**Phase field modeling of microstructure evolution**

A feature of interest in mechanics of materials is the formation and evolution of microstructural patterns, oftentimes locally minimizing sequences which derive from the non(quasi)convexity of a materialâ€™s thermodynamic free energy. For the prediction of microstructure evolution, we develop and employ computational homogenization techniques in order to determine the effective, macroscale properties resulting from microstructural mechanisms through physics-based multiscale modeling. From a numerical perspective, periodic homogenization allows us to observe the formation and development of microstructure, while seamlessly providing a route for obtaining effective constitutive response at the Representative Volume Element (RVE) level such as, e.g., the effective stress-strain behavior of polycrystalline magnesium.

*Figure: magnesium polycrystal exhibiting slip-twinning microstructure that results in the typical stress-strain behavior observed in experiments; shown is the comparison of full-field spectral model, the relaxed Taylor model of Chang and Kochmann (2014), and experimental data of Kelley and Hosford (1968).*

In contrast to our modeling efforts based on lamination (which use a sharp-interface description of domain patterning), diffuse-interface phase field models describe the microstructure through order parameters, thereby resolving interfaces and domain walls with full accuracy. Phase field models are well suited for periodic homogenization, and the consequent Euler-Lagrange equations can be recast into a Lippmann-Schwinger form with a mean term and a perturbation. The governing equations can then be solved naturally using a spectral method. However, the resulting lack of smoothness due to microstructure requires analytical reformulation in order for asymptotic consistency and uniform convergence, which are ongoing research thrusts.

The resulting iterative spectral method scales favourably in computational cost with the number of degrees of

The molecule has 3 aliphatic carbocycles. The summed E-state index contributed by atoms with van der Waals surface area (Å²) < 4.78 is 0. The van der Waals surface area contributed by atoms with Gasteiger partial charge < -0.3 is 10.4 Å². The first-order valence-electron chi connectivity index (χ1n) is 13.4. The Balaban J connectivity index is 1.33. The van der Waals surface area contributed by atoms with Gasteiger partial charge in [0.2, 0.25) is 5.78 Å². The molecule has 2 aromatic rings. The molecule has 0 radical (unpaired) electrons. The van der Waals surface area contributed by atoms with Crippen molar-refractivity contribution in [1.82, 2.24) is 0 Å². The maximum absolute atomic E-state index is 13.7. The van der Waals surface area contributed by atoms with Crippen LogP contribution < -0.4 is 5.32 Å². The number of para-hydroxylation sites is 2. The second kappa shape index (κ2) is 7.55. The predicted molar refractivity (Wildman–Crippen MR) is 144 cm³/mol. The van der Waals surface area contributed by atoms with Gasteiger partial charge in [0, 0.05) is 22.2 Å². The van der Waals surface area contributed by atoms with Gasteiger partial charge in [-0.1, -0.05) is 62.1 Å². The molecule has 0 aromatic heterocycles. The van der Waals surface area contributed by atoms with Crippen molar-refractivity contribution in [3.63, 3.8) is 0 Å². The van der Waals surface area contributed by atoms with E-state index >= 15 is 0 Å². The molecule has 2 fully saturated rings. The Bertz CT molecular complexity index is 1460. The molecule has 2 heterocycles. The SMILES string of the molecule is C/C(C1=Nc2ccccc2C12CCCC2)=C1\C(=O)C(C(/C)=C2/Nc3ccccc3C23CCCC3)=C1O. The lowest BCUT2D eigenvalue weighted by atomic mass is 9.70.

freedom and, unlike in the Finite Element Method, avoids the assembly of large stiffness matrices.
Therefore, large systems such as polycrystals with large numbers of grains can be modeled efficiently
using these techniques. We employ such techniques to explore the phenomena of plasticity and twinning
in magnesium and magnesium alloys,
and the evolution of ferroelectric domain patterns
and associated electro-mechanical hysteresis in polycrystalline ferroelectric ceramics. Examples of the latter
are shown below (exemplary magnesium results are shown above).

*Figure: distribution of microstructural domain patterns in a 3D polycrystal of barium titanate (shown are the shear stress distribution, which highlights domain walls, and the distribution of the polarization).*

Of particular interest to us is the kinetics of domain pattern evolution, including the kinetics of domain wall motion in ferroelectrics and the rate-dependent microstructural mechanisms and texture evolution in polycrystalline magnesium. The below movies show results of domain wall motion under applied electric fields in single- and polycrystalline barium titanate under applied electric fields.

*Left: formation and motion of domain walls in a 2D barium titante single-crystal (first, walls and domains form from random initial polarizations; then, walls move under an applied electric field; shown is the shear stress). Right: formation and motion of domain walls in a barium titante polycrystal (again, domain walls form and subsequently move under an applied electric field; shown is the polarization distribution).*

#### References:

- Y. Chang, D. M. Kochmann.
A variational constitutive model for slip-twinning interactions in single- and polycrystalline magnesium,
*Int. J. Plasticity***73**(2015), 39-61. - V. Vidyasagar, W. L. Tan, D. M. Kochmann.
Predicting the effective response of bulk polycrystalline ferroelectric ceramics via improved spectral phase field methods,
*under review*(2017).

#### Research Sponsor:

We gratefully acknowledge the support from the Army Research Labs (ARL) through the Materials in Extreme Dynamic Environments (MEDE) Collaborative Research Alliance.